Me thinks he watched too much Popeye as a child… I could imagine Olive sitting next to him on the beach!

–Daryl Clark

Great poem.

–Joe Taylor, New Orleans, Louisiana


Last month, having received a few independent queries (and surprised by them) from Good Old Boat readers about the boat in the pharmaceutical ad (Pfizer, click here to watch), and then being unable to sleuth a response, I put it to the readers. Having zoomed in on screen shots and hunted for clues, I was surprisingly keen myself to learn what this thing was…

Bert Vermeer seems to have put the most time and effort into this query and may be on to something, so he gets the first word…Eds.

I’m going to bet that you received multiple copies of the attached New Zealand Trailer Yacht Ratings table. Note it lists “Farr 740 Sport Modified (T1105).” That boat is the right shape and size, although I could not find any specific photo of the identifier “T1105” on the cockpit coaming. The cockpit and deck are very similar in shape to the Farr 740, though the Farr 740 has a dark plexiglass window (?) around the front of the small cabin. Lifelines, winches, rudder, and cockpit hatch are all identical. I suspect it was probably a very limited modification to this line of trailerable boats.

To find this, I searched “T1105 sailboat” and received mostly Tartan results, but I dug further and found this ratings table, then searched for “Farr 740.” Hope this helps somewhat.

Bert Vermeer, s/v Natasha, Sidney, British Columbia

Hi Bert, it helps indeed, nice work. And no, you’re the only one who sent us this ratings table. We agree that the Farr 740 is nearly identical to the boat in the commercial. And that tinted window may actually be just paint, as seen on some MacGregors? But we looked at the Farr 740 more closely and learned that it’s a late-1970s design by Bruce Farr, of course, first built in 1980 by Sea Nymph Boats of New Zealand. According to Farr’s website, that company eventually became McDell Marine. Both companies are long gone.

The boat in the commercial appears new. Our theory is that this Farr-designed mold was sold to or recovered by another manufacturer (European?) and is produced today as what we see in the big-pharma commercial. Maybe Farr Design is unaware and is owed royalties?

We still don’t get the “T1105” designation that we see in the Kiwi ratings list you sent and on the coaming of the boat in the commercial. What is that?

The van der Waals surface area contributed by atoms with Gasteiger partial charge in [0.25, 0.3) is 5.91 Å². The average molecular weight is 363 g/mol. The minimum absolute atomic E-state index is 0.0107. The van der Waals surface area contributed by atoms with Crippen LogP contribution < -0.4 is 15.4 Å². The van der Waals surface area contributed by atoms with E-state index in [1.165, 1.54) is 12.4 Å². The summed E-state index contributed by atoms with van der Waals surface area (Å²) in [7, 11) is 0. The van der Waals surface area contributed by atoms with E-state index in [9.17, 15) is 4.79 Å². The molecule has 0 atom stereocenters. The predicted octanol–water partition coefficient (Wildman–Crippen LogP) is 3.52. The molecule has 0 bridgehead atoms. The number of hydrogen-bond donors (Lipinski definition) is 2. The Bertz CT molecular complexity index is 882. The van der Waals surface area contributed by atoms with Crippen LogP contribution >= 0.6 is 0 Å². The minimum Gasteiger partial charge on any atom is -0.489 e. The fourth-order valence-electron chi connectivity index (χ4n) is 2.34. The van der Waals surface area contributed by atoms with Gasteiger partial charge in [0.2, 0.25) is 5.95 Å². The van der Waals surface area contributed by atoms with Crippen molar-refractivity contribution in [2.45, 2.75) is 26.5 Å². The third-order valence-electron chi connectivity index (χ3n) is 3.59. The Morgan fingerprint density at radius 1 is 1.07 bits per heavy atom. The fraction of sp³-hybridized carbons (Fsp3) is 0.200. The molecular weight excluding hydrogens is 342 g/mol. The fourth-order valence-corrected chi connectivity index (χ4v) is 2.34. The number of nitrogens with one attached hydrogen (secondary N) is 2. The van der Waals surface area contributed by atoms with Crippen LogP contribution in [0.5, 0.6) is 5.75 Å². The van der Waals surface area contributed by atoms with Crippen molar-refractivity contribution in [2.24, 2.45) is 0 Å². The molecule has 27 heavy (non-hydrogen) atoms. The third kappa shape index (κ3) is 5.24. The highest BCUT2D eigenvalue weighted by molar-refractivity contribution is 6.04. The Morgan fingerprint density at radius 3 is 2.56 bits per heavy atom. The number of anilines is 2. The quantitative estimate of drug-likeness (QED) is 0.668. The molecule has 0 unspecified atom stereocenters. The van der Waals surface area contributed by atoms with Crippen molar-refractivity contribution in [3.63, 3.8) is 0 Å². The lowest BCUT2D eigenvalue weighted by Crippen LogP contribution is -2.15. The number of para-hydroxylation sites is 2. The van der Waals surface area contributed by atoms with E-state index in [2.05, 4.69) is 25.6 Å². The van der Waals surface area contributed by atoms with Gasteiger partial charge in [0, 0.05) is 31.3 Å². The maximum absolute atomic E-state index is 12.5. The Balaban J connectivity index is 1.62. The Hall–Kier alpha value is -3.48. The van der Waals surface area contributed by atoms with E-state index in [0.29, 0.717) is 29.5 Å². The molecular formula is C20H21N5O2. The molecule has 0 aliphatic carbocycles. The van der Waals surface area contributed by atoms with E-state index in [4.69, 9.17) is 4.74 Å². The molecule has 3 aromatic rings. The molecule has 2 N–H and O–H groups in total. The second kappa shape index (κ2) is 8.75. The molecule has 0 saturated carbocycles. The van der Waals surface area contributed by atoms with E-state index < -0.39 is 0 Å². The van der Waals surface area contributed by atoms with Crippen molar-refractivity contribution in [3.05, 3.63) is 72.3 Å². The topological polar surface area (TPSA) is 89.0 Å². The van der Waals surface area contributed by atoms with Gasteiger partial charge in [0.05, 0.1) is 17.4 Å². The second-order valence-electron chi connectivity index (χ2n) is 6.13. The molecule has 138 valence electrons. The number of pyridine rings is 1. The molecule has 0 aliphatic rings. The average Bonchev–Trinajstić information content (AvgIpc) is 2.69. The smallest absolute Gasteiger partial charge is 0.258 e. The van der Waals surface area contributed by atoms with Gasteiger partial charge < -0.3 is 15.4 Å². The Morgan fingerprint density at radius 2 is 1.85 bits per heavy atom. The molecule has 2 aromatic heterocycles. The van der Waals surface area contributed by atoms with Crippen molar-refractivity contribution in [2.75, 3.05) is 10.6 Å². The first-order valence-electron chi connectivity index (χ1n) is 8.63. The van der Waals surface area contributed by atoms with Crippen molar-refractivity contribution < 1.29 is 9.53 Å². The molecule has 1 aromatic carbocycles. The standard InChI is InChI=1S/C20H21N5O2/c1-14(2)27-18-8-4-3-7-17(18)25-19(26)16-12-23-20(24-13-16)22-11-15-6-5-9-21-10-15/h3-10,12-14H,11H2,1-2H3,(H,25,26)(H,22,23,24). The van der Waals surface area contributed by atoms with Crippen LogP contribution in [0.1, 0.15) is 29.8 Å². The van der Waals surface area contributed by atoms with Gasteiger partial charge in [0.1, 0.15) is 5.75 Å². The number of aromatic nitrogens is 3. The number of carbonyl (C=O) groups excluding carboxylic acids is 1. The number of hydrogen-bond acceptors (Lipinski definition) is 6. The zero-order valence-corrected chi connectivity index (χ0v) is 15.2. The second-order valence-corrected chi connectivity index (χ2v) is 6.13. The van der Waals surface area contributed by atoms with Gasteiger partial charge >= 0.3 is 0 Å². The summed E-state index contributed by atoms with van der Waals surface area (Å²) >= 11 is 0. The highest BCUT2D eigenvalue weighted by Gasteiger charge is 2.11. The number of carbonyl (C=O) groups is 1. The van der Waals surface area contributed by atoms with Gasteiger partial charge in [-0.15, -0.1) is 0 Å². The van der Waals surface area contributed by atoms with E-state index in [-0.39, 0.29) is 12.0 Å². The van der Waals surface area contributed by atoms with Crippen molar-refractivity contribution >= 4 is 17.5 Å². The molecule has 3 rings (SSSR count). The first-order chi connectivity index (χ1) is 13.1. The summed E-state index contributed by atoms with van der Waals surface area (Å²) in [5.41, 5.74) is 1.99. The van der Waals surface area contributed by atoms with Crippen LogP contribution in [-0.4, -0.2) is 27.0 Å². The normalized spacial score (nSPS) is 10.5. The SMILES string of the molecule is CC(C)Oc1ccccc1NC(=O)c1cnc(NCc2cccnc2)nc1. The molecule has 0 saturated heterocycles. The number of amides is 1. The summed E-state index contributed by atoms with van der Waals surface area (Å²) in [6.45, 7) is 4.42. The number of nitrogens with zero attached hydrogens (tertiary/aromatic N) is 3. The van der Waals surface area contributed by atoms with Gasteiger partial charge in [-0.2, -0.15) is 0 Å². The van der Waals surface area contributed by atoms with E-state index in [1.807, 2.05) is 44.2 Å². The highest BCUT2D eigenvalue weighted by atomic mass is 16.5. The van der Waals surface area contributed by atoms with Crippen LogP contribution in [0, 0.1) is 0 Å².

The obvious solution would be to contact the advertising department of the Pharm Company who will probably direct you to the producers of the ad. If I had some uncommitted time right now, I would try that myself.

Mike Montesinos, s/v Gypsy Spirit

Thanks, Mike. If you come by some uncommitted time, go for it, and let us know how it goes. We know we sound like a cynical grump, but there are two reasons we didn’t go down that path. First, of course, it’s more fun to open the discussion here. Second, yikes! It’s impossible to imagine a successful outcome from that approach. We imagine the identity of that boat is buried under so many layers of who-knows-what that we’d be pulling our hair out after half a day on the phone. And we think it’s a safe bet that the producer, should we ever reach her (at 0-dark-thirty because she’s probably in Europe), has no clue what kind of boat was provided by the company they hired to provide the boat. “No problem, can you tell us the name of that company?”

“I’m sorry, we can’t give out that information.”


I too have tried to identify the “Eliquis” boat. I do not believe the boat to be a Tartan. I have owned several Tartans and am quite familiar with their boats since inception. I believe the boat to be European in design. I really like the lines and have been interested in the boat’s identification. Perhaps if all else fails, contact the maker of Eliquis, they may be so kind to identify the vessel…

–Dale, Tartan 3400


I have been doing it all wrong.

–Skip Jacobs, White Plains, New York